[EM] Query re. Approval voting, July 25

John B. Hodges jbhodges at usit.net
Fri Jul 25 18:48:04 PDT 2003


I'm satisfied that for the task of filling a single seat in a race 
with multiple candidates, Approval voting can perform well, IF the 
voters use good strategy for setting their approval threshold.

Approval voting, in plain English, attempts to find the candidate 
that the greatest number of voters regard as not unacceptable. This 
is a very modest ambition. One criticism of AV is that it can favor 
mediocrity. For example in a four-candidate race, if all voters 
approve their top three, the winner may be someone ranked second or 
third by a great majority. (If they vote for "anybody but Hanson", 
they may get exactly that.) Arguably this is not a disaster- "hey, 
you marked the ballots"- AV never claims to pick the best, only the 
most-widely-acceptable. But it is still a drawback, compared to other 
voting systems that seek, by some definition, to pick the "best" 

There are strategies for setting your approval threshold higher, that 
analytically give better results. If you know enough about the 
candidates to judge how well you like them, but nothing else, then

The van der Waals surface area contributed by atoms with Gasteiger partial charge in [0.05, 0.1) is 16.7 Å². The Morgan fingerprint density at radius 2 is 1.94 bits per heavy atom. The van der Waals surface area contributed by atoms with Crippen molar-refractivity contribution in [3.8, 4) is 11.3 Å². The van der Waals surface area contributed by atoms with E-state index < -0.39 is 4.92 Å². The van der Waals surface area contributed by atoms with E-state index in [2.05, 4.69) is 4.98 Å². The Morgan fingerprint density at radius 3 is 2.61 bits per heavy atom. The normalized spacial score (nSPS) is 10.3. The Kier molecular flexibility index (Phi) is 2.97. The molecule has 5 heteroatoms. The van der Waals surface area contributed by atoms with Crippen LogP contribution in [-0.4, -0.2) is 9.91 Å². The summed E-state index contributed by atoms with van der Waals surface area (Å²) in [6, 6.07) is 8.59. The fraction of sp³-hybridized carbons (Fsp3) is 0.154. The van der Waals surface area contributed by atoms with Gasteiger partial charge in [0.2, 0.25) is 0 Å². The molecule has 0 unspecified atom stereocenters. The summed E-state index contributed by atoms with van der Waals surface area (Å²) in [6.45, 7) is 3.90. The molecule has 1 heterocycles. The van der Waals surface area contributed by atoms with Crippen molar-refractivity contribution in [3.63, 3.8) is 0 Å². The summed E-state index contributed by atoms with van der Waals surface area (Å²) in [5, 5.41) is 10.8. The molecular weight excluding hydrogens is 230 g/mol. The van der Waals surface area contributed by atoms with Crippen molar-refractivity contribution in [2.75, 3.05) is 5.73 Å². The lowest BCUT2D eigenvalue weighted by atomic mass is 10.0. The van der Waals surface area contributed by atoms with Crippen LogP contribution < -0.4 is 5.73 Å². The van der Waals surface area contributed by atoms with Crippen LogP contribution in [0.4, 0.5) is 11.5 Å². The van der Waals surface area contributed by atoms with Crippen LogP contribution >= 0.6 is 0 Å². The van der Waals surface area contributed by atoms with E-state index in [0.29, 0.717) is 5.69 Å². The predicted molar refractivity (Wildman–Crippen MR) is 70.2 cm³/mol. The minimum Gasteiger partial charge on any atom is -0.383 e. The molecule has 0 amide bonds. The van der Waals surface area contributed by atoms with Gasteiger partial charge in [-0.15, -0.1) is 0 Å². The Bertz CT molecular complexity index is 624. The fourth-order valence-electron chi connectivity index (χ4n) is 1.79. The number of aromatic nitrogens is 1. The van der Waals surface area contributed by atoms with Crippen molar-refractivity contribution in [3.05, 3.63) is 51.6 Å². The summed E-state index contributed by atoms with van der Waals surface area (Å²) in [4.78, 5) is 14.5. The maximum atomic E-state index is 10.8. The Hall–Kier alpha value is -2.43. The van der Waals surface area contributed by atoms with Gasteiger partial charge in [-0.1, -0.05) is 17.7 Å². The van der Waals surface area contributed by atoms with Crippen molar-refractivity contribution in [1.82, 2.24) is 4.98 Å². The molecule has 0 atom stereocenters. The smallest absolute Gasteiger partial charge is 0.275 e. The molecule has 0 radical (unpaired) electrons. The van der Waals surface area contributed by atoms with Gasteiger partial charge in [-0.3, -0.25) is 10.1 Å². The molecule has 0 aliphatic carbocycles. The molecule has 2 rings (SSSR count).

approve the "best half", the candidates that are "better than the 
average candidate". If pollsters have made it clear that some are 
running well ahead of others, approve whichever of the front-runners 
you like best, plus anyone else that you like better. These 
strategies are not hard.

My question is about the secondary consequences of the second 
strategy, "favorite front-runner plus". If a widely-believed poll, 
reporting that candidate B is a front-runner, leads to many people 
giving approval votes to B, then there is serious incentive to 
falsify polls. Those supporting B would want to have polls saying B 
was running ahead, those opposing B would want polls saying B was 
runnng behind.

More technically, if the outcome of an election by Approval voting 
depends strongly (or entirely) on the strategy the voters adopt re. 
where to put their approval threshold, and they are sophisticated 
enough to try to put it at the "expected value of the election", then 
there is strong incentive for campaigners to try to manipulate the 
voter's expectations.

In that environment, it may become difficult for the voters to know 
which polls are reliable. They can always choose to ignore all the 
polls and fall back on the "best half" strategy. Then the only 
problem they have is forming an informed opinion of the merits of the 
candidates, which is a problem with many voting rules.

So my question is this: how is Approval voting expected to perform in 
a setting of "propaganda overload", with lots of info of all types 
available but much of it false or shaded, and where there is much 
voter distrust of it all?

John B. Hodges, jbhodges@    @usit.net

"The secret of the demagogue is to make himself as stupid as
  his audience so that they believe they are as clever as he."
    -- Karl Kraus

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